It seems that fame, like many other goods, is a matter of decreasing returns. Going from zero fame to a little fame is nearly always good. Companies have to advertise products so customers know they exist. Being known as an expert in your field will net you lots of business, recommendations, or just social capital. Being popular in your school or community is generally pleasant.

At this level, increasing fame means increasing numbers of people who know and appreciate your work, while still remaining obscure enough that people who don’t like or care for your creations will simply ignore you.

Beyond a certain level of fame, though, you’ve already gotten the attention of most people who like you, and are now primarily reaching people who aren’t interested or don’t like you. If you become sufficiently famous, your fame alone will drive people who dislike your work to start complaining about how stupid it is that someone who makes such terrible work can be so famous. No one feels compelled to talk about how much they hate a local indie band enjoyed by a few hundred teens, but millions of people vocally hate Marilyn Manson.

Sufficient fame, therefore, attracts more haters than lovers.

This isn’t too big a deal if you’re a rock star, because you at least still have millions of dollars and adoring fans. This is a big deal if you’re just an ordinary person who accidentally became famous and wasn’t prepared in any way to make money or deal with the effects of a sudden onslaught of hate.

Fame wasn’t always like this, because media wasn’t always like this. There were no million-album recording artists in the 1800s. There were no viral internet videos in the 1950s. Just like in Texas, in our winner-take-all economy, fame is bigger–and thus so are its effects.

I think we need to tread this fame-ground very carefully. Recognize when we (or others) are thrusting unprepared people into the spotlight and withdraw from mobbing tactics. Teenagers, clearly, should not be famous. But more mundane people, like writers who have to post under their real (or well-known pseudonyms), probably also need to take steps to insulate themselves from the spasms of random mobs of haters. The current trend of writers taking mobs–at least SJW mobs–seriously and trying to appease them is another effect of people having fame thrust upon them that they don’t know how to deal with.

California: Only Acceleration can fix this mess

Picture 20
Gratuitous bioluminescent jellyfish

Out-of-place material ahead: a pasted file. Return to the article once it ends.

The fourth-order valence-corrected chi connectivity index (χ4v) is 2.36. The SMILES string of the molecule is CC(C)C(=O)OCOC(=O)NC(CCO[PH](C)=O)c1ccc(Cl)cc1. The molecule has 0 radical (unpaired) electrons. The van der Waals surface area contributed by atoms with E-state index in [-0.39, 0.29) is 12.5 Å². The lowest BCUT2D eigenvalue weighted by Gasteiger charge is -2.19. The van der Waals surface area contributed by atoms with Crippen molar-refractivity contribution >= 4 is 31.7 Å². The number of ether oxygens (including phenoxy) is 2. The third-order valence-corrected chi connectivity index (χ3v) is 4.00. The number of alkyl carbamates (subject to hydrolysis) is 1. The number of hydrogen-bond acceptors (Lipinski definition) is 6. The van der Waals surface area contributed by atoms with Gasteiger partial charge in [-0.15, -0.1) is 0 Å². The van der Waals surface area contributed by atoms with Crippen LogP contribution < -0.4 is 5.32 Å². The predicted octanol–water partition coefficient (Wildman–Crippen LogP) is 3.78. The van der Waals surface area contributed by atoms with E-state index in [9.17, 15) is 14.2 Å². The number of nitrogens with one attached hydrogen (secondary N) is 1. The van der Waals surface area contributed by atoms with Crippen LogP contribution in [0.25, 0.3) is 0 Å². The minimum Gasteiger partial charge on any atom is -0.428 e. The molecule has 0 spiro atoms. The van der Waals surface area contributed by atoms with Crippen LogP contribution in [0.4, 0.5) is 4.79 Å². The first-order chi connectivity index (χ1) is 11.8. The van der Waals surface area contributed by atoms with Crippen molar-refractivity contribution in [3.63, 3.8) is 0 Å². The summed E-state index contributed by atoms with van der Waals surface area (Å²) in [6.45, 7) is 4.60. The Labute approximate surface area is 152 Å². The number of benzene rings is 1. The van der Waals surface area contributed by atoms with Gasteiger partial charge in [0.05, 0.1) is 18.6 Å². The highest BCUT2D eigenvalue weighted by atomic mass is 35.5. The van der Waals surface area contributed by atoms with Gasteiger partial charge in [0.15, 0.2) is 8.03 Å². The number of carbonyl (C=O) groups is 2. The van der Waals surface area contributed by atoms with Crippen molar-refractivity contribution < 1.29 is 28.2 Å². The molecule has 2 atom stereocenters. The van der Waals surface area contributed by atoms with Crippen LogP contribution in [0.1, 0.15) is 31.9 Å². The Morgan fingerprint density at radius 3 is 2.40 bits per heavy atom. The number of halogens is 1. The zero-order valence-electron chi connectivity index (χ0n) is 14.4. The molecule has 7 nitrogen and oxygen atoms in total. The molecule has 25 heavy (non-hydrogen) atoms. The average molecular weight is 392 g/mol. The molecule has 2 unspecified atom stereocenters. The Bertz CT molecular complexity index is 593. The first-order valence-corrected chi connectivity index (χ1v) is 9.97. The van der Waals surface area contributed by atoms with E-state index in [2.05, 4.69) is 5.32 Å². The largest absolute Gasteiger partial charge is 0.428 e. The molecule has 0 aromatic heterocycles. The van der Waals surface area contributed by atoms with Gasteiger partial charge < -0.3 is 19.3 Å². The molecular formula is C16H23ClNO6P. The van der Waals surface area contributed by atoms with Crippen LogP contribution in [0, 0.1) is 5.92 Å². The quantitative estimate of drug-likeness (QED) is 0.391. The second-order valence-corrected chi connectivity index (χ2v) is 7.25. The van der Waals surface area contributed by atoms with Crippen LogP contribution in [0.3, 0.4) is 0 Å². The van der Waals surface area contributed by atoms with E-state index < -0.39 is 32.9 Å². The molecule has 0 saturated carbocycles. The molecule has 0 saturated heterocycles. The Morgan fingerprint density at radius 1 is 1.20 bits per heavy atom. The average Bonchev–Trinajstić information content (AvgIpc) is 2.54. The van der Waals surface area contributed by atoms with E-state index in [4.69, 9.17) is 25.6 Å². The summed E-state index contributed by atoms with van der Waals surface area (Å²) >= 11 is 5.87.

Observation: Over time, legal systems tend to build up, bit by bit, until they become unworkable messes that hinder the creation and acquisition of basic necessities like jobs, housing, or justice. This is because it is easier to pass new laws than to repeal old laws; because there are always interest groups in favor of passing some new regulation in their favor, but rarely groups in favor of repealing them; and because it is generally difficult to look back over the many laws passed over many years to deal with changing conditions and think up and pass a better, more efficient law that unifies all of the things the previous laws were trying to address into one coherent package.

In other words, the second law of thermodynamics.

The middle class is now leaving CA at high rates because they can’t afford it, due primarily to housing costs, which are in turn driven by building/environmental regulations, rental regulations, and tax laws.

Notably, California has some laws that affect taxes on housing that only make one’s tax rate go up when a home is sold, so people who’ve lived in their homes for a long time pay much lower real estate taxes than people who recently bought homes, which makes people who’ve lived in their homes for a long time much less willing to sell and move to a new home because they don’t want a big jump in taxes, which keeps a lot of the housing stock off the market and means that young people trying to buy their first homes are paying a hugely disproportionate amount of the real estate taxes.

This wouldn’t be such a huge deal if Californian could just build more houses, but with so many regulations, that’s difficult, and on top of all that, California is one of the top destinations for newcomers to the US, who also want to live in houses and so are also competing for the limited stock.

So young middle class folks increasingly find that they simply cannot afford to live in California and are leaving.

This is migration driven entirely by artificial scarcity created through bad policies, since (other than maybe water) CA is resource-rich, land rich, and has great weather.

Since it is easier to add more laws on top of old than to repeal, there is very little hope of fixing things through legal reform. Laws exist in part because someone wants them or benefits from them, after all, and the system will keep limping along for as long as it can.

The other option, acceleration, is to simply speed up the process so the system breaks sooner rather than later, forcing people to deal with it rather than punt the problems to the next generation.

The Optimal Free Rider Problem